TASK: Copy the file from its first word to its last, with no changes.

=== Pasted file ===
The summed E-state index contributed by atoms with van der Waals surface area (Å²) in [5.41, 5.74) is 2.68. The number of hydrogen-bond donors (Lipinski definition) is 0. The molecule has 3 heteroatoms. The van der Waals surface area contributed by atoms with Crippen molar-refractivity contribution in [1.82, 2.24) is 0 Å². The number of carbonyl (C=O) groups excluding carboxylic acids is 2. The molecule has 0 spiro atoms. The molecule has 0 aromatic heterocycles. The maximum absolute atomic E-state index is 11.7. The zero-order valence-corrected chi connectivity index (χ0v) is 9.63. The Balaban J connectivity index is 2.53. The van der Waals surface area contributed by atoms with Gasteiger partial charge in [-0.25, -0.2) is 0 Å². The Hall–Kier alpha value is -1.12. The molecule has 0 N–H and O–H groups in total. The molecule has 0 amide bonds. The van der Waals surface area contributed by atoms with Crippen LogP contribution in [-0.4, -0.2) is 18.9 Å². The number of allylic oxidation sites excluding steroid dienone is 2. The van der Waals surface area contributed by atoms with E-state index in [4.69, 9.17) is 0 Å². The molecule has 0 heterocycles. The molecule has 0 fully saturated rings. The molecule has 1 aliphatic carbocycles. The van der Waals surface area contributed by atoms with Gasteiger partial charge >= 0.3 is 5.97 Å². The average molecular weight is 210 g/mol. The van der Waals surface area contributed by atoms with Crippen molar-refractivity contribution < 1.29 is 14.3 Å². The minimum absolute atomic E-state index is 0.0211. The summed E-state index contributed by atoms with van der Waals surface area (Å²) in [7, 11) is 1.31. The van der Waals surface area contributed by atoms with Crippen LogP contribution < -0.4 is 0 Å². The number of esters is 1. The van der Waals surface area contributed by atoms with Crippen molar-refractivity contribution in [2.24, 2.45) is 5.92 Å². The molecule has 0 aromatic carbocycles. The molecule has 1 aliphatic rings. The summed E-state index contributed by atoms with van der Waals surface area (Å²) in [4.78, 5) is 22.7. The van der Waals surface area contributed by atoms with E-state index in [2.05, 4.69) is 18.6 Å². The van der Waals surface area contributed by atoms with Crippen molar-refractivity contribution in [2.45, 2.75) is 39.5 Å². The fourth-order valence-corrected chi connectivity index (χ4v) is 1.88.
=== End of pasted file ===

The summed E-state index contributed by atoms with van der Waals surface area (Å²) in [5.41, 5.74) is 2.68. The number of hydrogen-bond donors (Lipinski definition) is 0. The molecule has 3 heteroatoms. The van der Waals surface area contributed by atoms with Crippen molar-refractivity contribution in [1.82, 2.24) is 0 Å². The number of carbonyl (C=O) groups excluding carboxylic acids is 2. The molecule has 0 spiro atoms. The molecule has 0 aromatic heterocycles. The maximum absolute atomic E-state index is 11.7. The zero-order valence-corrected chi connectivity index (χ0v) is 9.63. The Balaban J connectivity index is 2.53. The van der Waals surface area contributed by atoms with Gasteiger partial charge in [-0.25, -0.2) is 0 Å². The Hall–Kier alpha value is -1.12. The molecule has 0 N–H and O–H groups in total. The molecule has 0 amide bonds. The van der Waals surface area contributed by atoms with Crippen LogP contribution in [-0.4, -0.2) is 18.9 Å². The number of allylic oxidation sites excluding steroid dienone is 2. The van der Waals surface area contributed by atoms with E-state index in [4.69, 9.17) is 0 Å². The molecule has 0 heterocycles. The molecule has 0 fully saturated rings. The molecule has 1 aliphatic carbocycles. The van der Waals surface area contributed by atoms with Gasteiger partial charge >= 0.3 is 5.97 Å². The average molecular weight is 210 g/mol. The van der Waals surface area contributed by atoms with Crippen molar-refractivity contribution < 1.29 is 14.3 Å². The minimum absolute atomic E-state index is 0.0211. The summed E-state index contributed by atoms with van der Waals surface area (Å²) in [7, 11) is 1.31. The van der Waals surface area contributed by atoms with Crippen LogP contribution < -0.4 is 0 Å². The number of esters is 1. The van der Waals surface area contributed by atoms with Crippen molar-refractivity contribution in [2.24, 2.45) is 5.92 Å². The molecule has 0 aromatic carbocycles. The molecule has 1 aliphatic rings. The summed E-state index contributed by atoms with van der Waals surface area (Å²) in [4.78, 5) is 22.7. The van der Waals surface area contributed by atoms with E-state index in [2.05, 4.69) is 18.6 Å². The van der Waals surface area contributed by atoms with Crippen molar-refractivity contribution in [2.45, 2.75) is 39.5 Å². The fourth-order valence-corrected chi connectivity index (χ4v) is 1.88.